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Wednesday, January 29, 2014

Public Health Informatics or Consumer Health informatics

What is the difference between public health informatics and consumer health informatics? First a basic knowledge of the different kinds of healthcare governance systems used in the country where you are situated is needed for the right context. Being from Canada, I understand we essentially have a public supported healthcare system. Our next door neighbour has Obamacare. The land of our Mother Queen has the NHS, which is apparently one of the world's largest employers, right up there with the Chinese military.

I have seen textbooks on public health informatics, and I imagine there are some for consumer health, but most of the evidence points to consumer health information being everywhere. The informatics side of it is more difficult to contend with. And when you consider that most of the known world doesn't have public or government supported healthcare, you are really looking at private, for profit, or consumer health.

The evidence for "for profit" healthcare is that it is bad for your health and might kill you. This is to disregard for a second dangers to health in the ordinary run of the mill statistics on patient safety, medical errors, hospital viruses, etc. The hippocratic or medicine buddha vow universalistic compassionate purpose for free medical treatment also comes with a price tag in limited resources, skills, and knowledge. Humans helping humans out of love is after all the only principle worth trying to apply to improving quality of life as a return on investment.

With the push of IT into healthcare comes the warning that applying IT into standards of care and therapeutic interventions requires evidence that it works, is cost effective, and is generally worth the change management stress of the push factor. Would public health support more IT for patients as part of the general healthcare standard of care if it is proven to reduce hospital costs, improves quality of life, reduces errors, etc? You betcha. Probably though a lot of IT projects for healthcare start out experimental and are only available through private networks and citizens with deeper pockets. That is a consumer health choice.

Here is a Gunther Esyenbach definition of "Consumer Health Informatics" from a BMJ article:

Consumer health informatics is the branch of medical informatics that analyses consumers' needs for information; studies and implements methods of making information accessible to consumers; and models and integrates consumers' preferences into medical information systems. Consumer informatics stands at the crossroads of other disciplines, such as nursing informatics, public health, health promotion, health education, library science, and communication science, and is perhaps the most challenging and rapidly expanding field in medical informatics; it is paving the way for health care in the information age.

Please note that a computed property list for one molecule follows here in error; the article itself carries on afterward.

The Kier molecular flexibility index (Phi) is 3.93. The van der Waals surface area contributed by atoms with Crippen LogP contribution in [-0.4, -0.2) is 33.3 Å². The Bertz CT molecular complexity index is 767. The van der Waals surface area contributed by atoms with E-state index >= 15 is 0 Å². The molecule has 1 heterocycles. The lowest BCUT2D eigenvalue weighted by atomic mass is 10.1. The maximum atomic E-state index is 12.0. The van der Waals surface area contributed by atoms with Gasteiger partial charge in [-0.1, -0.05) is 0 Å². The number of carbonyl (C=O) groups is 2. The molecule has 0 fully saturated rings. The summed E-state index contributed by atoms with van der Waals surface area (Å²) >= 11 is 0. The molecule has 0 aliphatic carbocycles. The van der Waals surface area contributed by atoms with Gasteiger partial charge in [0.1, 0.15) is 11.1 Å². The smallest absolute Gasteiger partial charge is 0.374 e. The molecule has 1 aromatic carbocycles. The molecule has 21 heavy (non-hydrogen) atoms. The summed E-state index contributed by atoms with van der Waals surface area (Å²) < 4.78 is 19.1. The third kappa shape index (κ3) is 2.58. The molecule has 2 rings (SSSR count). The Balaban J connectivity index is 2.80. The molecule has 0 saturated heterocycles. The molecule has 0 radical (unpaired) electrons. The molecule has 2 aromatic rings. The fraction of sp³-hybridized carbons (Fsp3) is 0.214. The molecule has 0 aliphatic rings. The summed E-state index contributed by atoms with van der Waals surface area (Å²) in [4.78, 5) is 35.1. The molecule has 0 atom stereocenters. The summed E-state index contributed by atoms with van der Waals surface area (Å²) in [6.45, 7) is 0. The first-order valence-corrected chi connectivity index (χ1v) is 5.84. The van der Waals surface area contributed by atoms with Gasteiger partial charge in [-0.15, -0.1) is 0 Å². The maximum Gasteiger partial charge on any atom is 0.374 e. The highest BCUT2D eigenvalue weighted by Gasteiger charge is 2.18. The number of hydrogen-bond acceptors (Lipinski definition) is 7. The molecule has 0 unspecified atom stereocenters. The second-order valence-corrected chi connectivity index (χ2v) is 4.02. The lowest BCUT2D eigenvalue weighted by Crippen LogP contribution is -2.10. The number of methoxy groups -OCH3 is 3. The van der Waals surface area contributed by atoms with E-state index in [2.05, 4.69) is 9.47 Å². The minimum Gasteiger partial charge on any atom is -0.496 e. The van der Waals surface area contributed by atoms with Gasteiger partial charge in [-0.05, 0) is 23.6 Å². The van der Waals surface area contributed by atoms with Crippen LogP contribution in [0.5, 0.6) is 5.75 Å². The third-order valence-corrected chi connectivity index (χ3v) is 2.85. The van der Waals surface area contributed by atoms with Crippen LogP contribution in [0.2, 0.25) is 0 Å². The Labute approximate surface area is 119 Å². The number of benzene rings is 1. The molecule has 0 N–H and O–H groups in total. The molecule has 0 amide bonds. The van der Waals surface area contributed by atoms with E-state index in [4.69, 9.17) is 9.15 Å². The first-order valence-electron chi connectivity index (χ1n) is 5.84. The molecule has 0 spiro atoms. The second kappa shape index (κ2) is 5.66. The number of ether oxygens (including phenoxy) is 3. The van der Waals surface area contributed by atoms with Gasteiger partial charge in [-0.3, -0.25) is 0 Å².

That is all well and good of course, but it means almost anything. When you talk about Public Health Informatics, you have a more dedicated field of investigation into such things as infectious disease, pandemics, syndromic surveillance. It always makes me think of Google Flu, which is an insane way search queries on Google can predict disease outbreaks better than the CDC or other public health surveillance systems. And then there is the phenomenon like HealthMap, which really illustrates this well.

Speaking of maps, lets take a look at what a consumer health information map of medicine would look like. It just so happens that the NHS has exactly that, a Map of Medicine, or "See what your doctor can see with Map of Medicine Healthguides". When you first go to this website you need to accept a disclaimer. I didn't read it but I think it has to do with something like "you are about to read health information that only an expert like your family doctor knows anything about so for the love of Christ be careful from here on in". What the heck, I will try to copy and paste that disclaimer in here because it is so interesting (after the diabetes flowchart).

In reality, I was actually kind of shocked when I clicked on one of these healthguides and found it was a information flowchart right out of 1960s programming land. I will link to the one for Diabetes here. The sheer brilliance of the healthguide that makes it different from just your average consumer health information page (which it strongly asserts it is not meant to be for), is that when you click or mouse over the little "i" for "Information", you get a flash or javascript window with detailed information about that condition on the path for the flowchart stage. A PDF printable view will give you all the information bubbles from the flow chart. Here is only the flowchart:

Welcome to Map of Medicine Healthguides

Patients and carers


The Map of Medicine is intended for use by healthcare professionals in a clinical setting. The Map of Medicine should not be used as a substitute for a healthcare professional's diagnosis or clinical decisions, by healthcare professionals or other users.
The treatment responsibility of a patient lies solely with the healthcare professional responsible for that treatment. The Map of Medicine is not exhaustive and may not reflect the most recent medical research. By continuing to access the Map of Medicine, you agree to accept our Terms and Conditions.

Healthcare professionals

If you are an NHS user in England, excluding London, please access the Map of Medicine using either your Athens login or your Smartcard. This will also provide access to care maps developed for use in your local area.
If you are a healthcare professional working in an area without a licence for the Map of Medicine, please register to access national care maps.
For more information about Map of Medicine licensing and access, please visit our website. Map of Medicine licensing